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RJ & the songs he grew up with

RJ Jacinto pays tribute to the songs he grew up with in the album.

Music has become such a pervasive part of our lives that we now tend to measure time and describe what it is or what it was once through the popular music that became the soundtrack of the period.

What was the song playing when you had your first dance? Do you recall the music on the jukebox when your date stood you up? What about the hit song on the day your first child was born? Or the song played during a friend’s funeral? That one made you think of what you want played on your own. On the other end, it also made you think of the first song you remember, plus all the others you grew up with.

The very first one I can remember was my mother singing Pretend by Nat King Cole. From then on, music became such an important part of my growing-up years that most of the old songs I hear are almost always connected with some part of my life. So pleasant. Some unpleasant. But because the music is there, the memories also stay.

Like all of us, Ramon Jacinto grew up with music. It became so important to him that he made it his other career. The other one, as most of you doubtless know, is that of businessman. From time to time, RJ, as he is known to everybody, would come up with albums featuring his version of assorted tunes. For this year, he came up with the album that got me thinking of the songs of my life. It is titled Philippine Rock n’ Roll Icon RJ Pays Tribute To Songs He Grew Up With.

RJ is now a rocking 72. Therefore, the songs he grew up with are from the ‘50s and ‘60s eras. He recalls the time in his liner notes. “Before rock ‘n’ roll came to the Philippines, big band orchestras and cumbancheros (acoustic combos) were the dominant force in the Philippine music scene. 

“As a young boy and growing into my teen years, I was exposed to Spanish acoustic trios or combos that played acoustic guitars and a stand-up bass. Big band music in the Philippines had the Tirso/Carding Cruz Orchestra playing great percussion and Latin music. Popular foreign Latin bands were Xavier Cugat and Perez Prado.”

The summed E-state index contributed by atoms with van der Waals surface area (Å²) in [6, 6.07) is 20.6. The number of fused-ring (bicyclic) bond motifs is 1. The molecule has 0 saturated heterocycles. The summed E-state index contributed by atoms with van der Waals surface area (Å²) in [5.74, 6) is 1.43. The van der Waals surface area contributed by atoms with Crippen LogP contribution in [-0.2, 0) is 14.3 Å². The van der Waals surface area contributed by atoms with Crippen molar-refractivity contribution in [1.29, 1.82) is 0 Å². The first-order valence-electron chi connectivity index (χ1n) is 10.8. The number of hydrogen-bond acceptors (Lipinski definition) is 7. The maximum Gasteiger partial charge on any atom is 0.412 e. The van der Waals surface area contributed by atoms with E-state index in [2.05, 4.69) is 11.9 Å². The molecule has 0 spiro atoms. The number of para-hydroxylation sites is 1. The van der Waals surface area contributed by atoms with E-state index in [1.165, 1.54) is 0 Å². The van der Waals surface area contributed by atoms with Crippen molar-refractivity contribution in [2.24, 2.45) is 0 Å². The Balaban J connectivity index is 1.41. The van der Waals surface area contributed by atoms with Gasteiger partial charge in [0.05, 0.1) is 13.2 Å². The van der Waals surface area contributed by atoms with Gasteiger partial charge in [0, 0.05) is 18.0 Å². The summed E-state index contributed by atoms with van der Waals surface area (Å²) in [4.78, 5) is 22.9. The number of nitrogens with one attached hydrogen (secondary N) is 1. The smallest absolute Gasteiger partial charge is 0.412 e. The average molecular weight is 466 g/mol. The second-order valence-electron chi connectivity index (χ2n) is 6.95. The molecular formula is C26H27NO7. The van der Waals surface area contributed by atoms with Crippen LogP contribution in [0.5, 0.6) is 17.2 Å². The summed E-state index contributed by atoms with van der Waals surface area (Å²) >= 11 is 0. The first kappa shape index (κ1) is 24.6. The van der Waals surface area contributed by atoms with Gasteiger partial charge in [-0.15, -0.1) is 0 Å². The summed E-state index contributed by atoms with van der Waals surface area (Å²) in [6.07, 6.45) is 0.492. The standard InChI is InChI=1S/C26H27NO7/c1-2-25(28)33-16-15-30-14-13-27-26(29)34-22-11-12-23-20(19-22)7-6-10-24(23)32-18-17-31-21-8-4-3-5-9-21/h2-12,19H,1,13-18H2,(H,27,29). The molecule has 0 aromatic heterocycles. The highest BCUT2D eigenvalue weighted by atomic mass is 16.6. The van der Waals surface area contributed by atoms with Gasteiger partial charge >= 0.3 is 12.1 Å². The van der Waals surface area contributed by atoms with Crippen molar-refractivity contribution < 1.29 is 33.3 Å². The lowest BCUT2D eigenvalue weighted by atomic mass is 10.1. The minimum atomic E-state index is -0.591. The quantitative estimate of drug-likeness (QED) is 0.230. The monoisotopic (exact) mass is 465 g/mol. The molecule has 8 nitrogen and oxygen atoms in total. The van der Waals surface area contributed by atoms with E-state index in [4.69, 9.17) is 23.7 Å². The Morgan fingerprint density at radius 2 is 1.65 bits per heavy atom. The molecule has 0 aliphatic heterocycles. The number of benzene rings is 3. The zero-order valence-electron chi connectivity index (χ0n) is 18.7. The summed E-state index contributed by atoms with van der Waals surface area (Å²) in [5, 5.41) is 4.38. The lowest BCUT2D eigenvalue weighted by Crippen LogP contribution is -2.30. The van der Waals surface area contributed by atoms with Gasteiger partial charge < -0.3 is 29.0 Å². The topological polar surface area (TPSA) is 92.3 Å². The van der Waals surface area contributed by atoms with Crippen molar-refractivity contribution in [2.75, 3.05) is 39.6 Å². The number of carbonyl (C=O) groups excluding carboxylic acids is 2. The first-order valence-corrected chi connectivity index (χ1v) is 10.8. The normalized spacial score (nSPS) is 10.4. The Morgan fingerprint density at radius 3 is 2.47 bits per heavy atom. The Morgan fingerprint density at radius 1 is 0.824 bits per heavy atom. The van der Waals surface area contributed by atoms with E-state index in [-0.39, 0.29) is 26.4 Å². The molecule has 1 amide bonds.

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In memory of those cumbancheros and their Spanish repertoire, RJ has included Amor Amor Amor, El Reloj, Quizas Quizas Quizas, Besame Mucho and the cha-cha tune that Pinoys still dig the most, Rico Vacilon.

From there, RJ got into the beginning of rock ‘n’ roll. “As I was starting to play guitar in the mid- to late ‘50s, I sang Jimmie Rodgers folk/rock songs then transitioned to electric guitar music playing Johnny and the Hurricanes, Duane Eddy, Ventures and Shadows rock ‘n’ roll instrumentals during 1960 to 64. My first hit with my high school band was a rock ‘n’ roll instrumental which I composed in 1961 called Weightless when I was 16 years old.”

For this, the growing-up RJ, who was then on the threshold of rock ‘n’ roll, has chosen the standard The Nearness Of You; Nat Cole’s Walking My Baby Back Home from the ‘50s; one of the first tunes to ever morph into rock ‘n’ roll with no effort at all, Good Rockin’ Tonight, Neil Sedaka’s Run Samson Run, Goodnight My Love by The Fleetwoods, Save Your Heart For Me by Bryan Hyland and Under The Boardwalk by The Drifters from the early ‘60s. Take special note of the album’s best cuts, where RJ’s singing and playing is quite impressive, two tunes by folk rocker Jimmie Rodgers, Bimbombey and Woman From Liberia.

Then with his metamorphosis into a rocker completed, RJ’s final cuts are his take on the big hit by the instrumental band The Shadows, Tales Of A Raggy Tramline and his own compositions, Weightless and Blue When You’re Gone.

It has been quite a musical ride and I am glad that RJ shows no sign of wanting to get off. He just keeps on rocking and we listen and we dance and best of all, we remember.

For live versions of the hits contained in RJ’s new album, check him out at Bistro RJ on Friday evenings at the Dusit Thani HoteI in Makati.

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